Monthly Archives: April 2015

Helen Simonsen – Major Pettigrew’s Last Stand (2010)

MajorPettigrewThis novel was such a pleasant surprise. I picked it up for about three dollars at the BMV and read it based on a recommendation from my grandmother. While it wasn’t one of those books that sucked me in from the get go, the slow build led to some fantastic characters, events and conclusions.

Essentially the novel focuses on Major Earnest Pettigrew, a British widower living in the English countryside obsessed with tradition and gaining ownership of his father’s guns (there are two; one which went to Major Pettigrew and one to his brother). As traditional and upright as Major Pettigrew is, he is not nearly as stuffy as some of his fellow residents living in Edgecombe County.

The novels plays out through Major Pettigrew’s interactions with his neighbours, his Yuppie son who he can’t seem to figure out, and with Ms. Ali, the Pakistani shopkeeper who is also widowed. In then end Major Pettigrew must decide what he values more and if a relationship with Ms. Ali is worth turning the village on its head for.

I liked this novel because it was fresh and humorous, in a very dry and very British way. The scene where the Golf and Country Club Major Pettigrew is a member of throws a charity dinner with a Moghul theme is completely absurd but so vividly described that you can actually picture the event and feel the reactions of both the British Society Ladies and the Pakistani women who are in attendance. Simonson spends a lot of time exploring rifts in culture, between British and the Pakistani Community, as well as generational; between Major Pettigrew and his son Roger, or Ms. Ali and her nephew Abdul Wahib.

The book was a light and fun read and anyone who’s a fan of movies like The Quiet Man, or Saving Grace, is sure to love this book as well.

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Tilar J. Mazzeo – The Hotel on the Place Vendome (2014)

HotelOnPlaceVendomeIn general, if a book is written about Paris during the Second World War, there is a very good chance that I am going to love it. With this book however, I started out loving it, then I didn’t like it, then I liked it, then I didn’t again, before finally deciding that I couldn’t decide if I liked it or hated it.

This is mostly because Mazzeo tries to present a history of the Ritz during the Second World War without actually talking about the Ritz during the Second World War. She starts off with the founding of the Ritz, then the German invasion of Paris, before jumping immediately to D-day in the third chapter. I assumed that maybe she wasn’t going in chronological order, which turned out to be only half true. The events going on at the Ritz are alluded to, but are not explored fully, which is crazy because you had high ranking German officers living in the same hotel that became a hub for clandestine activities for the French resistance.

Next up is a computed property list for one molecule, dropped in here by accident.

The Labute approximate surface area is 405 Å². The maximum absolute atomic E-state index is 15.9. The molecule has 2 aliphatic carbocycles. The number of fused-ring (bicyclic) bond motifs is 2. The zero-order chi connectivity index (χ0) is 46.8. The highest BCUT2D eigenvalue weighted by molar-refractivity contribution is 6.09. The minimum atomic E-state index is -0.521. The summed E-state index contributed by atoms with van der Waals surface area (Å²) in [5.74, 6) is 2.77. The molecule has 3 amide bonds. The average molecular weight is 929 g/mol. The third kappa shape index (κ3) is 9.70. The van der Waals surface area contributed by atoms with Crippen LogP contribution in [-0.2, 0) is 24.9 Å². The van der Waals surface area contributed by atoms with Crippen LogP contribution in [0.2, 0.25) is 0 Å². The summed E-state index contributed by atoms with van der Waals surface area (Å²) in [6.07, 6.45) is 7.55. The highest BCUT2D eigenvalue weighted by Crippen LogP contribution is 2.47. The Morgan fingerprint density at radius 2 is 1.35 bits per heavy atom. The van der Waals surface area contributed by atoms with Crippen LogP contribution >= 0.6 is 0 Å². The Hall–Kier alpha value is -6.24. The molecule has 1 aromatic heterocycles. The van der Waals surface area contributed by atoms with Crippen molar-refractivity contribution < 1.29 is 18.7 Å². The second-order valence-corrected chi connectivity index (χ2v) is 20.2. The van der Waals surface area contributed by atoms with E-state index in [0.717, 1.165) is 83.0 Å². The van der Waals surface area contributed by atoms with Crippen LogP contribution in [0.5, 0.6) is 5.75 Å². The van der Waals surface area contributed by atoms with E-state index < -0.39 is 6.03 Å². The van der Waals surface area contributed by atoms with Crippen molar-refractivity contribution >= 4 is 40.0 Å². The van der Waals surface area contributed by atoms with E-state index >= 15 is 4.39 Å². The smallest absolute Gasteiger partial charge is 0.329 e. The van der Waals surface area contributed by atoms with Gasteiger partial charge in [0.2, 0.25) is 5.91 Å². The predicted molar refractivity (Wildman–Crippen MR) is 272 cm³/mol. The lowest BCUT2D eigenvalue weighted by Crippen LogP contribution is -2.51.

Where Mazzeo does exel in in her profiles of the rich and famous people who lived at the Ritz either before or during the war including, but not limited to Ernest Hemingway, Marcel Proust, The Duke and Duchess of Windsor, Marlene Dietrich, and her favourite, Coco Chanel. Because her focus is on these personalities, she writes at length about the press battle that waged with covering D-Day and the Allied invasions. I’ve seen all the famous photographs, but never really stopped to think about the process reporters, like Ernest Hemingway and Robert Capa, went through to get them. I also learned that Ho Chi Mihn worked in the kitchens at the Ritz, and interesting factoid that Mazzeo threw in during the last chapter.

It was interesting, and I liked parts of it, I just wish that Mazzeo had done more on the events that took place at the Ritz during the war, especially regarding the resistance movement that so many of the staff were involved in. She captures the spirit of the Ritz during the war, the eternal glamour that the hotel sought to maintain, but I wanted more regarding life “behind the scenes.”

This seems to be a period of time that is of interest to Tilar J. Mazzeo and she has written another book solely on Coco Chanel’s dubious life during the war. Because the chapter regarding Coco Chanel was one of my favourites, I think I will add it to my TBR list.

Jamaica Kincaid – Lucy (1990)

LucyThis novel is short, only 160 pages or so, and I devoured every word so fast that when I finished I needed to take a step back and digest. The premise is relatively simple but Jamaica Kincaid is such a vivid story teller that gradually all the layers of the story peel away an you’re reading to reveal a complex web of emotions.

Lucy is a 19-year old immigrant to America from the West Indies working as an au pair to a couple, Mariah and Lewis, and their four daughters. The story is told from Lucy’s point of view and throughout the novel you begin to understand her, her relationship to her employer Mariah and how she straddles the line between friend and employee, as well as her unresolved feelings towards her mother, who acts as a shadow on Lucy’s life throughout the novel. Despite only being 19, Lucy is cynical and mature beyond her years as she struggles to make friends in her new surroundings and watches the marriage of her employers deteriorate.